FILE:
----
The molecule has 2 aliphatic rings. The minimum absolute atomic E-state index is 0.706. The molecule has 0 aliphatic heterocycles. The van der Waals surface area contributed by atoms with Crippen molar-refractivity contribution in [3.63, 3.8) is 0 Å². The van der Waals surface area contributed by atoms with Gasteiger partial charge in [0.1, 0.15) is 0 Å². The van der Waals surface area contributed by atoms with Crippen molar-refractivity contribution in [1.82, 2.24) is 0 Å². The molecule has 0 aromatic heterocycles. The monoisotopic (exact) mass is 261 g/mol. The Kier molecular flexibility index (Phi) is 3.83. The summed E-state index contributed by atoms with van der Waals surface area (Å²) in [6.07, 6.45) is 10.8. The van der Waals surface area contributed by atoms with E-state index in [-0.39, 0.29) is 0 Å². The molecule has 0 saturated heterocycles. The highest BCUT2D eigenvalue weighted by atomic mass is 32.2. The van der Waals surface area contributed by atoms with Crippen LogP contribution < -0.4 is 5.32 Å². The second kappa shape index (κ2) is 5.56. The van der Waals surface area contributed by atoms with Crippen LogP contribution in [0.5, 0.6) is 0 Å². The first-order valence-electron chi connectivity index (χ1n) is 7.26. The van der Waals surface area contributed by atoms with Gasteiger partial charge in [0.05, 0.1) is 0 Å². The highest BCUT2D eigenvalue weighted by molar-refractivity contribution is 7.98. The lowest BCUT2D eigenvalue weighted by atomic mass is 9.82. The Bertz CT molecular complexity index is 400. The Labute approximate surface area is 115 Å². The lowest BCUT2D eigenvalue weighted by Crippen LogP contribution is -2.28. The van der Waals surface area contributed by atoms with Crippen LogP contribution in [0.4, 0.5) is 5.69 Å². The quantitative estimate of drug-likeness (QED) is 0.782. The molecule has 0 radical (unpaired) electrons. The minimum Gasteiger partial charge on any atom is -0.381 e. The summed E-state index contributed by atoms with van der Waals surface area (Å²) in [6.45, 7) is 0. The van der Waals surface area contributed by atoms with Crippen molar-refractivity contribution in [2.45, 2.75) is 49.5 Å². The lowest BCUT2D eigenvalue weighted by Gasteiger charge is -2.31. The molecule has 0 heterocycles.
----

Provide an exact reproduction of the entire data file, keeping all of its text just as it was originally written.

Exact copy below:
The molecule has 2 aliphatic rings. The minimum absolute atomic E-state index is 0.706. The molecule has 0 aliphatic heterocycles. The van der Waals surface area contributed by atoms with Crippen molar-refractivity contribution in [3.63, 3.8) is 0 Å². The van der Waals surface area contributed by atoms with Gasteiger partial charge in [0.1, 0.15) is 0 Å². The van der Waals surface area contributed by atoms with Crippen molar-refractivity contribution in [1.82, 2.24) is 0 Å². The molecule has 0 aromatic heterocycles. The monoisotopic (exact) mass is 261 g/mol. The Kier molecular flexibility index (Phi) is 3.83. The summed E-state index contributed by atoms with van der Waals surface area (Å²) in [6.07, 6.45) is 10.8. The van der Waals surface area contributed by atoms with E-state index in [-0.39, 0.29) is 0 Å². The molecule has 0 saturated heterocycles. The highest BCUT2D eigenvalue weighted by atomic mass is 32.2. The van der Waals surface area contributed by atoms with Crippen LogP contribution < -0.4 is 5.32 Å². The second kappa shape index (κ2) is 5.56. The van der Waals surface area contributed by atoms with Crippen LogP contribution in [0.5, 0.6) is 0 Å². The first-order valence-electron chi connectivity index (χ1n) is 7.26. The van der Waals surface area contributed by atoms with Gasteiger partial charge in [0.05, 0.1) is 0 Å². The highest BCUT2D eigenvalue weighted by molar-refractivity contribution is 7.98. The lowest BCUT2D eigenvalue weighted by atomic mass is 9.82. The Bertz CT molecular complexity index is 400. The Labute approximate surface area is 115 Å². The lowest BCUT2D eigenvalue weighted by Crippen LogP contribution is -2.28. The van der Waals surface area contributed by atoms with Crippen LogP contribution in [0.4, 0.5) is 5.69 Å². The quantitative estimate of drug-likeness (QED) is 0.782. The molecule has 0 radical (unpaired) electrons. The minimum Gasteiger partial charge on any atom is -0.381 e. The summed E-state index contributed by atoms with van der Waals surface area (Å²) in [6.45, 7) is 0. The van der Waals surface area contributed by atoms with Crippen molar-refractivity contribution in [2.45, 2.75) is 49.5 Å². The lowest BCUT2D eigenvalue weighted by Gasteiger charge is -2.31. The molecule has 0 heterocycles.